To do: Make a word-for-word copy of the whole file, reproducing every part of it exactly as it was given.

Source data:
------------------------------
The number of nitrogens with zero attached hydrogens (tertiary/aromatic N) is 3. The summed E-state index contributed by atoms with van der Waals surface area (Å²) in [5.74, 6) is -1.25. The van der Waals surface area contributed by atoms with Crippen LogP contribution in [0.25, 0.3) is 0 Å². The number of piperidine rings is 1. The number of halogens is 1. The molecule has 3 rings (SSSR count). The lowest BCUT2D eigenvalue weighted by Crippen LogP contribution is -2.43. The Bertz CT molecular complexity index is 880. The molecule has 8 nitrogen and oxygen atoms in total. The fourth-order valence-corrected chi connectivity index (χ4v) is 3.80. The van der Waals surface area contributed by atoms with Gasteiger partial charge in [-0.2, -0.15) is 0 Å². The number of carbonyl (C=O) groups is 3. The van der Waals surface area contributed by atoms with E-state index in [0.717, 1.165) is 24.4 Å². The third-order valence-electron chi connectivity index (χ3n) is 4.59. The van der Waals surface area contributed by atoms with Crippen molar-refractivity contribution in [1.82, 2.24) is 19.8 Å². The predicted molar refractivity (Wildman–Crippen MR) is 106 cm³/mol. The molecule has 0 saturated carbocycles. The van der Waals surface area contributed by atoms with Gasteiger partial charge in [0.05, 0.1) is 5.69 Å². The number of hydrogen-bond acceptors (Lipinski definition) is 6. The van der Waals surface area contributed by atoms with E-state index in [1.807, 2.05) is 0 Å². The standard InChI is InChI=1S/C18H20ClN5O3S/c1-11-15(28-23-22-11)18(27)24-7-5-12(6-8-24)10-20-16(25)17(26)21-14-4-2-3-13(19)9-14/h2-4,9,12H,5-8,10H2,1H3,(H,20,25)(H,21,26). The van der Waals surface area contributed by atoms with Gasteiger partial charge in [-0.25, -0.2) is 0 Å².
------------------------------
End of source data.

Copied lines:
The number of nitrogens with zero attached hydrogens (tertiary/aromatic N) is 3. The summed E-state index contributed by atoms with van der Waals surface area (Å²) in [5.74, 6) is -1.25. The van der Waals surface area contributed by atoms with Crippen LogP contribution in [0.25, 0.3) is 0 Å². The number of piperidine rings is 1. The number of halogens is 1. The molecule has 3 rings (SSSR count). The lowest BCUT2D eigenvalue weighted by Crippen LogP contribution is -2.43. The Bertz CT molecular complexity index is 880. The molecule has 8 nitrogen and oxygen atoms in total. The fourth-order valence-corrected chi connectivity index (χ4v) is 3.80. The van der Waals surface area contributed by atoms with Gasteiger partial charge in [-0.2, -0.15) is 0 Å². The number of carbonyl (C=O) groups is 3. The van der Waals surface area contributed by atoms with E-state index in [0.717, 1.165) is 24.4 Å². The third-order valence-electron chi connectivity index (χ3n) is 4.59. The van der Waals surface area contributed by atoms with Crippen molar-refractivity contribution in [1.82, 2.24) is 19.8 Å². The predicted molar refractivity (Wildman–Crippen MR) is 106 cm³/mol. The molecule has 0 saturated carbocycles. The van der Waals surface area contributed by atoms with Gasteiger partial charge in [0.05, 0.1) is 5.69 Å². The number of hydrogen-bond acceptors (Lipinski definition) is 6. The van der Waals surface area contributed by atoms with E-state index in [1.807, 2.05) is 0 Å². The standard InChI is InChI=1S/C18H20ClN5O3S/c1-11-15(28-23-22-11)18(27)24-7-5-12(6-8-24)10-20-16(25)17(26)21-14-4-2-3-13(19)9-14/h2-4,9,12H,5-8,10H2,1H3,(H,20,25)(H,21,26). The van der Waals surface area contributed by atoms with Gasteiger partial charge in [-0.25, -0.2) is 0 Å².